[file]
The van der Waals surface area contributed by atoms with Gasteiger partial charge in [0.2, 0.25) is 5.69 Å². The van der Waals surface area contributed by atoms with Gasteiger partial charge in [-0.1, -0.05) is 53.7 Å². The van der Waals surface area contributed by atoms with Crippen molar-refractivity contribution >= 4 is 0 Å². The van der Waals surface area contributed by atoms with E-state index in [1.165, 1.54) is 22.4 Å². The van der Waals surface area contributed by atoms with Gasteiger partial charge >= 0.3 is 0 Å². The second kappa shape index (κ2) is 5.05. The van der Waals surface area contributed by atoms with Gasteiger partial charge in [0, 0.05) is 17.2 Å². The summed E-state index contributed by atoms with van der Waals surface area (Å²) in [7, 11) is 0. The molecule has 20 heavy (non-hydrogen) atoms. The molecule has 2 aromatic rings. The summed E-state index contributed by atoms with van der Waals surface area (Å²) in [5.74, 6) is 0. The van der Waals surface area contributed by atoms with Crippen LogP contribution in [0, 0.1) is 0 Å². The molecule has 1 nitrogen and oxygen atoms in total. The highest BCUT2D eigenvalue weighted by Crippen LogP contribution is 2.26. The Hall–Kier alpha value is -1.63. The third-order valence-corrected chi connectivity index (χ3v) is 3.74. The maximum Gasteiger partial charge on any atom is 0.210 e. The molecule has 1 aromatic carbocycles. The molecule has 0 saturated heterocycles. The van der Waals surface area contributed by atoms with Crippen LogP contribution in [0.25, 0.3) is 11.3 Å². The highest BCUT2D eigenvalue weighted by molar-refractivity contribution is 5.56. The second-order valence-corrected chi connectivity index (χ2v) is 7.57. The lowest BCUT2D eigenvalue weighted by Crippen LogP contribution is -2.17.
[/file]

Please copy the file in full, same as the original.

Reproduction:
The van der Waals surface area contributed by atoms with Gasteiger partial charge in [0.2, 0.25) is 5.69 Å². The van der Waals surface area contributed by atoms with Gasteiger partial charge in [-0.1, -0.05) is 53.7 Å². The van der Waals surface area contributed by atoms with Crippen molar-refractivity contribution >= 4 is 0 Å². The van der Waals surface area contributed by atoms with E-state index in [1.165, 1.54) is 22.4 Å². The van der Waals surface area contributed by atoms with Gasteiger partial charge >= 0.3 is 0 Å². The second kappa shape index (κ2) is 5.05. The van der Waals surface area contributed by atoms with Gasteiger partial charge in [0, 0.05) is 17.2 Å². The summed E-state index contributed by atoms with van der Waals surface area (Å²) in [7, 11) is 0. The molecule has 20 heavy (non-hydrogen) atoms. The molecule has 2 aromatic rings. The summed E-state index contributed by atoms with van der Waals surface area (Å²) in [5.74, 6) is 0. The van der Waals surface area contributed by atoms with Crippen LogP contribution in [0, 0.1) is 0 Å². The molecule has 1 nitrogen and oxygen atoms in total. The highest BCUT2D eigenvalue weighted by Crippen LogP contribution is 2.26. The Hall–Kier alpha value is -1.63. The third-order valence-corrected chi connectivity index (χ3v) is 3.74. The maximum Gasteiger partial charge on any atom is 0.210 e. The molecule has 1 aromatic carbocycles. The molecule has 0 saturated heterocycles. The van der Waals surface area contributed by atoms with Crippen LogP contribution in [0.25, 0.3) is 11.3 Å². The highest BCUT2D eigenvalue weighted by molar-refractivity contribution is 5.56. The second-order valence-corrected chi connectivity index (χ2v) is 7.57. The lowest BCUT2D eigenvalue weighted by Crippen LogP contribution is -2.17.